Saturday, 14 December 2013

Buddhist Principles as Christmas Gifts

The following is taken from an excellent  article by Robert De Filippis on de-commercialising christmas and restoring the simple joy of living.

Buddhist principles as Christmas gifts to restore the joy of life to the Christmas season......................

The first principle is dependent origination, or we do not create ourselves. This is particularly difficult for the western mind, because individuality is a primary value in the West. But as I have written many times, individuality is an optical delusion of the ego.

The Buddha's awakening to the interconnected nature of life is foundational to the rest of his philosophy and can provide us much needed grounding in tempting times like these.

This awareness helps us to let go of grasping and craving, helps us not to reduce everything in the world to our own personal desires and fears, thereby justifying our acquisitive culture of consumption. Helps us deny our compulsion to waste the joy of the moment to acquire more and more of what we really don't need for the future. Helps stop our rushing headlong into the destruction of the web of life on this planet to exploit every ounce of our natural resources to produce trinkets and toys for our amusement. We can only do these things in the absence of awareness of how our lives are dependent on and interconnected to the rest of life on this planet.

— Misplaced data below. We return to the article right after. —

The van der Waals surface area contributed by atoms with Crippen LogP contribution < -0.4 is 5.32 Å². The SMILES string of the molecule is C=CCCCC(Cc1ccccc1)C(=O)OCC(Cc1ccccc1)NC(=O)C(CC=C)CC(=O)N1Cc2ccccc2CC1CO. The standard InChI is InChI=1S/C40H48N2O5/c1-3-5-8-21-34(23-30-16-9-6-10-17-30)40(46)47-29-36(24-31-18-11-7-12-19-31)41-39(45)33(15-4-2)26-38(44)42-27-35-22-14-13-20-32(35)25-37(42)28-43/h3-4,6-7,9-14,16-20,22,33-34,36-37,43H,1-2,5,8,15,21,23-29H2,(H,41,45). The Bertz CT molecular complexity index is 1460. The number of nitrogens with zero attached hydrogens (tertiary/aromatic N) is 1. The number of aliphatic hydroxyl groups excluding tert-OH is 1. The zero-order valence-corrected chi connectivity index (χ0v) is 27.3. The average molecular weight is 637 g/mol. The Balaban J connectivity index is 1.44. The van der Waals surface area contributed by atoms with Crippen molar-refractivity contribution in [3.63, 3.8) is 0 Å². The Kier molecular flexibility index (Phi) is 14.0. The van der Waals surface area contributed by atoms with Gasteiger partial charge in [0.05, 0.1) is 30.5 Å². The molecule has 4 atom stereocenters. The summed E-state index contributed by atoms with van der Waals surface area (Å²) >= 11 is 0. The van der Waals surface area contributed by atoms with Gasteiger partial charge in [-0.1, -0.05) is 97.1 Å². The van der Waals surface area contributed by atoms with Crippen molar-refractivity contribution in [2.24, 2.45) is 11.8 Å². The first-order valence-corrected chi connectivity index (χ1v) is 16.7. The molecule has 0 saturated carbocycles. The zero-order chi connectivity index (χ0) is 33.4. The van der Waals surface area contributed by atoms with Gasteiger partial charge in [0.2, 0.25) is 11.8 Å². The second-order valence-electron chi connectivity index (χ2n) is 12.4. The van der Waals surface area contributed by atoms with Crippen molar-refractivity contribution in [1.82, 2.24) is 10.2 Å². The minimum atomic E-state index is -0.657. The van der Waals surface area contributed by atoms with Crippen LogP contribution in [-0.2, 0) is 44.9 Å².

Another principle is that we don't need to be "motivated by fear, attachment, hatred, jealousy, pride" because we are interconnected. We can celebrate the successes and mourn the losses of others. They are our successes and losses.

And the next principle is about action, "to bring into being a way in which you, as a member of this interconnectedness of life can think about, speak, act, work" to make it better for all: the real gift of Christmas.

Another useful teaching during the Christmas season is the "Buddha's emphasis on the cultivation of mindfulness regarding the specificity of experience. That's the aim of a kind of meditation. It is to be fully present to what is taking place right now." And what better reason than the realisation that NOW is where your life is happening: Not in regrets about the past or worries about the future.

Only by paying attention to the now of what Christmas has become do we see the suffering it causes by promising happiness, peace and satisfaction with the acquisition of material goods. We can find parallels in the commercialisation of Christmas, in how we allow the retail industry, our culture of acquisition and our society of conformance to tell us how to celebrate this holiday.

May you resist the temptations and have the intended joy of life contained in the Christmas mythology.

Robert De Filippis

No comments:

Post a Comment